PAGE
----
I’ve been thinking about spring lately like most of us, I imagine, in anticipation of sunshine, longer warmer days, and rebirth. I’ve been thinking too about war, and the damage it does to individuals and to us collectively. And I’ve been thinking about the power of stories as a source of resistance and hope. I recently had the opportunity to talk on the air with my friend, Melvin Hinton, who hosts a weekly program on WORT, a local community radio station. I’ve been joining Melvin on the air occasionally over the past several years and enjoy the free-wheeling, ongoing conversations that usually begin with poetry but often digress in interesting ways. On this episode, only days into the invasion of Ukraine, I thought it might be appropriate to share something by a Ukranian poet. I found a poem by Kateryna Babkina, a writer in Kyiv, to share on the air with Melvin. In it, one of a few of her poems that have been translated into English, she writes:
And the earth, as though blood, thick and brown, is warm to the touch.
Here even missing obscurities become truly a fog,
With a healing haze they settle on the curves and crevices
Of wounded fields, exhausted, frozen in slumber.
Here life has been enchanted, and life, surprisingly,
nests in homes with children’s laughter, like foxes in dens,
With early cherry blossoms it covers gardens
where missiles have twisted the roots,
With little bluish clouds in the cold air, it marks human breath.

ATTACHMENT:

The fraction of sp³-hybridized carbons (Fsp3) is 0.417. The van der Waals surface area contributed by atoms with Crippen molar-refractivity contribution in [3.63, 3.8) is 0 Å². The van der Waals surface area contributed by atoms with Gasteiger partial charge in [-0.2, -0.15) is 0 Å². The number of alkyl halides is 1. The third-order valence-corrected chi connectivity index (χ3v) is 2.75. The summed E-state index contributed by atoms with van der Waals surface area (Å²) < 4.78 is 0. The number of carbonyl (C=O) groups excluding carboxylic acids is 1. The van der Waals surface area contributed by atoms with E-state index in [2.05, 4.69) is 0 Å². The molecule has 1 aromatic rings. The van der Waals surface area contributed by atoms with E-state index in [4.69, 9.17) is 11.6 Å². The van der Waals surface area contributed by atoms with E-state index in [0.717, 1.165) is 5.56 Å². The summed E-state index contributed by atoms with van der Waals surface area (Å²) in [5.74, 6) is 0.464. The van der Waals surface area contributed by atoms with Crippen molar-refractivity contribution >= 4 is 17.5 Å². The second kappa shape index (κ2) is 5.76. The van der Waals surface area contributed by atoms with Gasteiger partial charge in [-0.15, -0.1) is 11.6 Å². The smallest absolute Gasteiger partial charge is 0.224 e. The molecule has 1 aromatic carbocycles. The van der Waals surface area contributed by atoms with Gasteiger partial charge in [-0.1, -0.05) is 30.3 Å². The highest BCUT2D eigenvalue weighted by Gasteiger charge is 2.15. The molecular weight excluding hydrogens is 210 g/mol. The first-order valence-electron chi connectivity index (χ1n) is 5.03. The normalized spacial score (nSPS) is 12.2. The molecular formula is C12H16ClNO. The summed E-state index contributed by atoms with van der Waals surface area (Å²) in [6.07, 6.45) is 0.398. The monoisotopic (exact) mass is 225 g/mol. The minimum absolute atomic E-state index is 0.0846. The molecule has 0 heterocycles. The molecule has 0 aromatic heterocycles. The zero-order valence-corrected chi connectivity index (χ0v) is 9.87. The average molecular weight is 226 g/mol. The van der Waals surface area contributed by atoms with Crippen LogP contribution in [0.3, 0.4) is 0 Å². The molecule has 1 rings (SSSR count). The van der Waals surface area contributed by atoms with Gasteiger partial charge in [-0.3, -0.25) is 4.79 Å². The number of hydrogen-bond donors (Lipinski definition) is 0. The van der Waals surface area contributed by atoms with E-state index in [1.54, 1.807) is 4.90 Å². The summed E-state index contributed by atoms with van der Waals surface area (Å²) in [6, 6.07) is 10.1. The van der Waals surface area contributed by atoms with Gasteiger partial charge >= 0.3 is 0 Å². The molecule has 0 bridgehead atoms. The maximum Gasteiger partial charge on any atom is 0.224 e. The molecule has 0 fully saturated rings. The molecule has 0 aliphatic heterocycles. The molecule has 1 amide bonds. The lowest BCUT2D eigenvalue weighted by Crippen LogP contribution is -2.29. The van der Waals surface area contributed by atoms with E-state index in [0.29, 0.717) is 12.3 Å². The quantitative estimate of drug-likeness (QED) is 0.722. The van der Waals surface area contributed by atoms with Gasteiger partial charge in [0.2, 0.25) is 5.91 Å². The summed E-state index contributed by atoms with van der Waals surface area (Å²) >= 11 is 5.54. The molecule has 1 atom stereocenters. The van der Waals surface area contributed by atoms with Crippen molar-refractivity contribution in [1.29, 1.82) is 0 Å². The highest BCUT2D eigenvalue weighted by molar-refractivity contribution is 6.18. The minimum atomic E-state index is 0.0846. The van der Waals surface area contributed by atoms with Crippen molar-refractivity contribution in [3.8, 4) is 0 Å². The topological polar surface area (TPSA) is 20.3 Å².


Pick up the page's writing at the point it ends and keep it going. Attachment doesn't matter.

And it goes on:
In an interview in The Odessa Review, Babkina describes readers as “people who are open to different perceptions of the world and want to open their own perception even more,” a description that I believe fits our members and readers of this magazine. It is my hope that the stories we tell, the people we celebrate, and the ideas we explore in these pages four times a year, are ones that expand our perceptions of ourselves, our state, and our world. The work we do at the Academy and in the pages of this magazine is a labor of love for Wisconsin, its people, and its ongoing tradition of innovation and progress in the sciences, arts, and letters.
As we celebrate the return of spring, let's appreciate the laughter of children, the blossoms that appear anew each year, the stories that we write and read and tell each other about our lives. In the face of ongoing threats to the enchantment of everyday life, let's remember the power in community and in nature. Let’s look for ways to come together, get outside, open to new and different perceptions, and enjoy this season of renewal together.